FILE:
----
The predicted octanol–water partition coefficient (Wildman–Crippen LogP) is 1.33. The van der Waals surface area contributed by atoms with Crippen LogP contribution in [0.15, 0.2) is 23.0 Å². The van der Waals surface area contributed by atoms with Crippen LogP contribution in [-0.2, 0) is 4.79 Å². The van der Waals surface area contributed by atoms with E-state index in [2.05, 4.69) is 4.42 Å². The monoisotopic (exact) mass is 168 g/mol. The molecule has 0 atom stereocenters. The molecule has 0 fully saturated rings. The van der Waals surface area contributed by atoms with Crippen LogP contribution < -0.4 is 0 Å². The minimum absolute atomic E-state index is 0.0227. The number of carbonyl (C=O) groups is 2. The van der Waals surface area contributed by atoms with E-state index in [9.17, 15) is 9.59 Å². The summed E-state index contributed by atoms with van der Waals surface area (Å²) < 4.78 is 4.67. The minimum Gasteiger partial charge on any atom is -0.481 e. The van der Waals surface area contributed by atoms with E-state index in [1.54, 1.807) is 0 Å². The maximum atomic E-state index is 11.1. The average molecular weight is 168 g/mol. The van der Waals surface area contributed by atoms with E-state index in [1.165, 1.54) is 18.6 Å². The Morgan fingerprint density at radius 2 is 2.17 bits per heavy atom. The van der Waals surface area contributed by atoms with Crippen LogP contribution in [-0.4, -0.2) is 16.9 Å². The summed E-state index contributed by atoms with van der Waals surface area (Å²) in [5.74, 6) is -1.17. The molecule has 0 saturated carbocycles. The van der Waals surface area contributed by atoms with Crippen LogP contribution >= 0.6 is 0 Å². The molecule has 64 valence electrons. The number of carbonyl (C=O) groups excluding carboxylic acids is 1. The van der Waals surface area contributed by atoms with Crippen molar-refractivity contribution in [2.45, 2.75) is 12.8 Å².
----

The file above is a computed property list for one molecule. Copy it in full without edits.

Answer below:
The predicted octanol–water partition coefficient (Wildman–Crippen LogP) is 1.33. The van der Waals surface area contributed by atoms with Crippen LogP contribution in [0.15, 0.2) is 23.0 Å². The van der Waals surface area contributed by atoms with Crippen LogP contribution in [-0.2, 0) is 4.79 Å². The van der Waals surface area contributed by atoms with E-state index in [2.05, 4.69) is 4.42 Å². The monoisotopic (exact) mass is 168 g/mol. The molecule has 0 atom stereocenters. The molecule has 0 fully saturated rings. The van der Waals surface area contributed by atoms with Crippen LogP contribution < -0.4 is 0 Å². The minimum absolute atomic E-state index is 0.0227. The number of carbonyl (C=O) groups is 2. The van der Waals surface area contributed by atoms with E-state index in [9.17, 15) is 9.59 Å². The summed E-state index contributed by atoms with van der Waals surface area (Å²) < 4.78 is 4.67. The minimum Gasteiger partial charge on any atom is -0.481 e. The van der Waals surface area contributed by atoms with E-state index in [1.54, 1.807) is 0 Å². The maximum atomic E-state index is 11.1. The average molecular weight is 168 g/mol. The van der Waals surface area contributed by atoms with E-state index in [1.165, 1.54) is 18.6 Å². The Morgan fingerprint density at radius 2 is 2.17 bits per heavy atom. The van der Waals surface area contributed by atoms with Crippen LogP contribution in [-0.4, -0.2) is 16.9 Å². The summed E-state index contributed by atoms with van der Waals surface area (Å²) in [5.74, 6) is -1.17. The molecule has 0 saturated carbocycles. The van der Waals surface area contributed by atoms with Crippen LogP contribution >= 0.6 is 0 Å². The molecule has 64 valence electrons. The number of carbonyl (C=O) groups excluding carboxylic acids is 1. The van der Waals surface area contributed by atoms with Crippen molar-refractivity contribution in [2.45, 2.75) is 12.8 Å².